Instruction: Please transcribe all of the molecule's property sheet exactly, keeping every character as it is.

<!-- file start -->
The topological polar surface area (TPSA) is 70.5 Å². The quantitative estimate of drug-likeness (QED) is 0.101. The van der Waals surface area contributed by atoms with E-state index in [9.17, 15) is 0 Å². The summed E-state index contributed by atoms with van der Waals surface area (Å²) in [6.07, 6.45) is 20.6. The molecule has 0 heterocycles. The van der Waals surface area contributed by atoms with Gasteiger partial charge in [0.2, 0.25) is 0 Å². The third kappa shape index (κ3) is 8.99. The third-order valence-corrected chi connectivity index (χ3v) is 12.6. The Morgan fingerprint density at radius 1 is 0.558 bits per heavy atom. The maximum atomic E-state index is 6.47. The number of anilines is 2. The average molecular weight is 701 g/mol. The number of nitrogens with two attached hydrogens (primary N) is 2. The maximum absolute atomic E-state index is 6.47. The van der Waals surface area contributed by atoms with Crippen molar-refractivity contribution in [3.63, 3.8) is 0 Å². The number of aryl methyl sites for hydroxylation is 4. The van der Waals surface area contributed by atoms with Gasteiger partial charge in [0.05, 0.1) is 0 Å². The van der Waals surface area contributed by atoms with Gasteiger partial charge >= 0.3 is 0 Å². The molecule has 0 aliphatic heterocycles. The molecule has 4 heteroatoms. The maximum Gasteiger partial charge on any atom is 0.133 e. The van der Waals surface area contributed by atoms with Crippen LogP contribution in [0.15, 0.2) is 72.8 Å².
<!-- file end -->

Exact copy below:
The topological polar surface area (TPSA) is 70.5 Å². The quantitative estimate of drug-likeness (QED) is 0.101. The van der Waals surface area contributed by atoms with E-state index in [9.17, 15) is 0 Å². The summed E-state index contributed by atoms with van der Waals surface area (Å²) in [6.07, 6.45) is 20.6. The molecule has 0 heterocycles. The van der Waals surface area contributed by atoms with Gasteiger partial charge in [0.2, 0.25) is 0 Å². The third kappa shape index (κ3) is 8.99. The third-order valence-corrected chi connectivity index (χ3v) is 12.6. The Morgan fingerprint density at radius 1 is 0.558 bits per heavy atom. The maximum atomic E-state index is 6.47. The number of anilines is 2. The average molecular weight is 701 g/mol. The number of nitrogens with two attached hydrogens (primary N) is 2. The maximum absolute atomic E-state index is 6.47. The van der Waals surface area contributed by atoms with Crippen molar-refractivity contribution in [3.63, 3.8) is 0 Å². The number of aryl methyl sites for hydroxylation is 4. The van der Waals surface area contributed by atoms with Gasteiger partial charge in [0.05, 0.1) is 0 Å². The van der Waals surface area contributed by atoms with Gasteiger partial charge >= 0.3 is 0 Å². The molecule has 0 aliphatic heterocycles. The molecule has 4 heteroatoms. The maximum Gasteiger partial charge on any atom is 0.133 e. The van der Waals surface area contributed by atoms with Crippen LogP contribution in [0.15, 0.2) is 72.8 Å².